Avid is promoting Kevin Smith on his tour of "Red State" and asked for students to do a private Q&A with him after the LA screening at the Wiltern. Apparently they ran out of time, so the selected students were asked to be on his radio show. I was actually not one of those selected students, but a few students dropped out and since I knew the Avid Artist Relations Manager, Meagan, she asked me to join in. I, of course, screamed "YES!!"
I wasn't entirely sure what to expect, but I knew it would be best to discuss editing and mention "Avid," as often as possible. So I thought about some editing questions as well as directing questions.
When I showed up at his studio, there were 5 other students hanging out and waiting to go on air with me. We sat in the kitchen looking at all of the "Jay & Silent Bob" gear and playing with their hundreds of dogs (no exaggeration... hundreds of dogs).
Kevin Smith's producer/assistant asked for 2 people to go first. I stalled, totally nervous, and two other guys jumped up. A USC student and a student from Los Angeles Film School went up first. They asked a few questions as me and 2 other students waited just off the side, straining to hear - afraid to really look in the studio. It actually turned out better to go second - we got longer air time.
Then it was our turn.
Jen Schwalbach, Kevin's wife, let me have her seat, which was right across from Kevin - and quite comfortable, if I might add!
Kevin's reaction to me walking up was fun -- a woman in film! Apparently there aren't many women on their show, besides Jen & Jordan - Kevin & Jason's wives. They said it was refreshing to see a girl for a change, especially one who is working hard to be in this industry. That meant a lot. I was talking to Jen and Jordan in the kitchen after the interview, and they just were so happy to see a woman for once. It was really nice. Meagan came in, who holds a strong position in the post production world, and it was nice having us all there together. I forget sometimes how this industry is such a boys' club, and it was nice to chat with women for a change. We were all "women rule" for a few hours there!
Yes, I downloaded the Podcast, edited just the students' section (on Avid...might I add), and posted it on my Youtube page. I hope that's okay, Mr. Smith!
Go to 14:53 for the 2nd round of student questions that includes my portion of the interview...and Kevin Smith singing "Girls on Film." Awesome.
"If everyone loves it, it's not art"
This is refreshing because as film students, we struggle with what works for an audience and what doesn't. It's easy to follow the norm and do the average romantic comedy, or we can go a little extreme and play with the story and the characters. If some of your audience likes it, then great! But don't be discouraged if not EVERYONE loves your film.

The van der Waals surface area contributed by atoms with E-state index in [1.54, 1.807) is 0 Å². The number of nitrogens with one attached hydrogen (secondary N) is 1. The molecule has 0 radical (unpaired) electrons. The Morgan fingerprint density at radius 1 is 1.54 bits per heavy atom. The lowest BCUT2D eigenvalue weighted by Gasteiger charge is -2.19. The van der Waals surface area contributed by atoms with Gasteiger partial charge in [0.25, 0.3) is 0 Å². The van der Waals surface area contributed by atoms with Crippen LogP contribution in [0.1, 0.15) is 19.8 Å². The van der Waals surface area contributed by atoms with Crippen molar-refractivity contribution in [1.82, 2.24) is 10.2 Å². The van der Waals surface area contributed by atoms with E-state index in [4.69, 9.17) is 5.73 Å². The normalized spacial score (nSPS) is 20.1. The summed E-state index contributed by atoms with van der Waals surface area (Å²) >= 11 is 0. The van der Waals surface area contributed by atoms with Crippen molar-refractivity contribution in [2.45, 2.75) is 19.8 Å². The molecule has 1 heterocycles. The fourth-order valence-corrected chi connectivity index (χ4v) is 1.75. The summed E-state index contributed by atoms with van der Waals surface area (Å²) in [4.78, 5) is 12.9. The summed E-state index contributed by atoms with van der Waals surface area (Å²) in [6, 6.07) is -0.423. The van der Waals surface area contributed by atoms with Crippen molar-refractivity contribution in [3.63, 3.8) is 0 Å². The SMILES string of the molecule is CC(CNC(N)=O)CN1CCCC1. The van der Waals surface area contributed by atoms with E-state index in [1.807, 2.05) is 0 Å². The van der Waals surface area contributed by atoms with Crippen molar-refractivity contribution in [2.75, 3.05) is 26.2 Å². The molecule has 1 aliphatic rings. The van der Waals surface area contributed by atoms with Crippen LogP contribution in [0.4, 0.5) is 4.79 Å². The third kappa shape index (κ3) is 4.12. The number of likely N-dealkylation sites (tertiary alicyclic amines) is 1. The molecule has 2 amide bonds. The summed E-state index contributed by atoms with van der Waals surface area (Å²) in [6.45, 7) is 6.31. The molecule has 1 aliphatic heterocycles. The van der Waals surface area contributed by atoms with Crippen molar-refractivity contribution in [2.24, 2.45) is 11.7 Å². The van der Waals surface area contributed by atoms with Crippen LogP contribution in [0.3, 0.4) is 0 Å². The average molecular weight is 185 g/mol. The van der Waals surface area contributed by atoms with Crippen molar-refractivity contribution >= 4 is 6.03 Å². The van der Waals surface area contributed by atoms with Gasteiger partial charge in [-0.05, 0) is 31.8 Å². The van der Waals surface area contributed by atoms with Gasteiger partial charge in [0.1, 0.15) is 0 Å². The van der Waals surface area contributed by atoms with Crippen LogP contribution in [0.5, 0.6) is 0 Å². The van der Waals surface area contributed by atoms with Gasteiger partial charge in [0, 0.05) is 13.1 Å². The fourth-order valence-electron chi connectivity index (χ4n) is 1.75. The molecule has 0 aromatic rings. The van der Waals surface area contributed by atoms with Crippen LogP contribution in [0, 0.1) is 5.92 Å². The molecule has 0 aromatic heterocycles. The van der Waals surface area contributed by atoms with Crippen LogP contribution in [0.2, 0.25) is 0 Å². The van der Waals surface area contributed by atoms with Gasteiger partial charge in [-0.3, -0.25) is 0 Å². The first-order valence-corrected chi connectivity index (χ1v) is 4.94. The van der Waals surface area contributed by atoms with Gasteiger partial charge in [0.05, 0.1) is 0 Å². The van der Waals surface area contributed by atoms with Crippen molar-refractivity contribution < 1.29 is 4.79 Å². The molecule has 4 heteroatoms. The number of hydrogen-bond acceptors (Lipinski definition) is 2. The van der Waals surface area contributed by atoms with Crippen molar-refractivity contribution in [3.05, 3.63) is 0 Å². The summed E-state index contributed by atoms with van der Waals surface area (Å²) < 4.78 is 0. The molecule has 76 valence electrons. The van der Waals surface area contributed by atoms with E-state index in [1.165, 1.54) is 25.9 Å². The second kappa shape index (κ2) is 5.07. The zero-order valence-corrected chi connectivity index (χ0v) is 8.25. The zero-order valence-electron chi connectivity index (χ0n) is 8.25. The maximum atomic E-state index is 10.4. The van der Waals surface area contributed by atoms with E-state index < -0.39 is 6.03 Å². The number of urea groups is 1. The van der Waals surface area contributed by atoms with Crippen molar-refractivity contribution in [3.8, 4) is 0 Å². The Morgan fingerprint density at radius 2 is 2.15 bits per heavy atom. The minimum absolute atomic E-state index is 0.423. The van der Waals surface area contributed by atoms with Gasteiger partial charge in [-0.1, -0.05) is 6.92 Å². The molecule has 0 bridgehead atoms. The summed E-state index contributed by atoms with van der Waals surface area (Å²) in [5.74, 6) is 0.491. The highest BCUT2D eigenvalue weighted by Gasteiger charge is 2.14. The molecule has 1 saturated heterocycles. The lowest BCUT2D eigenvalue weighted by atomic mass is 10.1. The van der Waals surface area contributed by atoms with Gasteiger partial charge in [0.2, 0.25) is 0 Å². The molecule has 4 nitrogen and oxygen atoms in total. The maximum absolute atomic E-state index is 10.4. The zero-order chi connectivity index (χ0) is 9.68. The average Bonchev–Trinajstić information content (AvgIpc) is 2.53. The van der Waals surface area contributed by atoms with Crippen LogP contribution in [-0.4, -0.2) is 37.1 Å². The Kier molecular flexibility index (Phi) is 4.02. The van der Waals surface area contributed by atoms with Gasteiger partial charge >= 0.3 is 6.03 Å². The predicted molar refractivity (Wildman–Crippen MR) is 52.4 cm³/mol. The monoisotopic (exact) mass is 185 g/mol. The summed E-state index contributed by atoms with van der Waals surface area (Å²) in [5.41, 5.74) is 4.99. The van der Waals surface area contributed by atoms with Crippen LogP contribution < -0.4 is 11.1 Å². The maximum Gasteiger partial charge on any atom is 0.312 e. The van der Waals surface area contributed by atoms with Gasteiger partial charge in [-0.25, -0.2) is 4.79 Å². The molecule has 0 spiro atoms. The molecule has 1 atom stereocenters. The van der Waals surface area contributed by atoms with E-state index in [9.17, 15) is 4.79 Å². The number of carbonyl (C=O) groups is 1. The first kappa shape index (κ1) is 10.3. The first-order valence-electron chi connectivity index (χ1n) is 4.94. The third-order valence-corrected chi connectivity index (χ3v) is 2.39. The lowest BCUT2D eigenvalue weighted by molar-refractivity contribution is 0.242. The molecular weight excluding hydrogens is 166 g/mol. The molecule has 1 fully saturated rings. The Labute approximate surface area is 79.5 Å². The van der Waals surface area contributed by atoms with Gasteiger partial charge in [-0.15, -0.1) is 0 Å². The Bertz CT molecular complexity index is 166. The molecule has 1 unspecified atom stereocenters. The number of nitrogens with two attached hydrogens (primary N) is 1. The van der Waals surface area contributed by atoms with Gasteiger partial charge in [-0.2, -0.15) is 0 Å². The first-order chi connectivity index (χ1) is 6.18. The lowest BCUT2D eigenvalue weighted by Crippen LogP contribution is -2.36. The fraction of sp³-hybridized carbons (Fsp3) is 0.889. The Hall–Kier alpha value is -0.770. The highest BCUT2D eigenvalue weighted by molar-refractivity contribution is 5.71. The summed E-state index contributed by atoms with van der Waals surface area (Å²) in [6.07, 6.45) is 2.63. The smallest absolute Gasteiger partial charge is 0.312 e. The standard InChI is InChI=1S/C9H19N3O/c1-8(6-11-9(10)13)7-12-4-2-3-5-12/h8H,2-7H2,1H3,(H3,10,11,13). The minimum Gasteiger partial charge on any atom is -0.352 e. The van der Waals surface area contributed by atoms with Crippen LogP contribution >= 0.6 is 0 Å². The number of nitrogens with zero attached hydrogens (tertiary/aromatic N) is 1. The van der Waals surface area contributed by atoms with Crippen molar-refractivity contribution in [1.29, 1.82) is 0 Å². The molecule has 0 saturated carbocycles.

Also, his advice to new filmmakers was great. Every day we're punched in the face with "you're doing it wrong," or "you need to be like Spielberg or Scorsese to succeed." No I don't. I need to be just like me and carve my own path. Damnit.
I asked Kevin, "What happens if you just don't know? What happens if you're not sure where to take a certain piece of a scene?" This happens to directors every now and then, and he said "You turn to someone you trust." I know on "Volcano Girl," I had a tough emotional moment to achieve, and I just wasn't sure if I got it. I turned to someone on the crew that I trusted to hear their opinion. And, as far as the story is concerned, I think it worked out!
After the Interview
I was too nervous to eat before going on the radio, so once the interview was over I quickly heard my stomach growling. Luckily, they had tons of bagels for us! The only drinks though were beer and wine... so I had water. I had more things to do that day!
We waited for "Jay & Silent Bob Get a Job" to end so we could take photos with Kevin. We listened to the program from feet away on huge comfy couches. We played with the hundreds of dogs again. Then they would bark, and we'd feel bad.
Once Kevin was done we went to their gorgeous back deck of their studio and took photos. We joked about "hover hands" - a condition where a person doesn't actually touch the person they're taking a photo with - they simply put their hands near them. Here's an example:
Kevin said he did this, which made me feel awkward since I actually placed my hand on his back... Then he said, oh no, it's not normal, and he doesn't do it anymore. Okay cool. No hover hands faux pas today!
Talking to Kevin Smith was a breath of fresh air. He was real. He answered our questions with truth and frankness. It wasn't something rehearsed. His manager wasn't leaning in his ear saying "you probably shouldn't say that." It was nice. We could ask him anything and get a straight answer for once. That's all we want in film school. I know I constantly have questions about the situations I'm in as a filmmaker. Especially, "is this normal??" And Kevin Smith pretty much said, "yes!"
Students on Smodcast
I heard through the grapevine that he may bring students on again to talk editing and filmmaking. I'm ready to start making a feature, and based on his experience making "Clerks," I know he is the perfect person to answer all of my questions.
So, in short, bring me back, Mr. Smith!!
What would you ask Kevin Smith if you had the opportunity to interview him? Answer in the comments section below!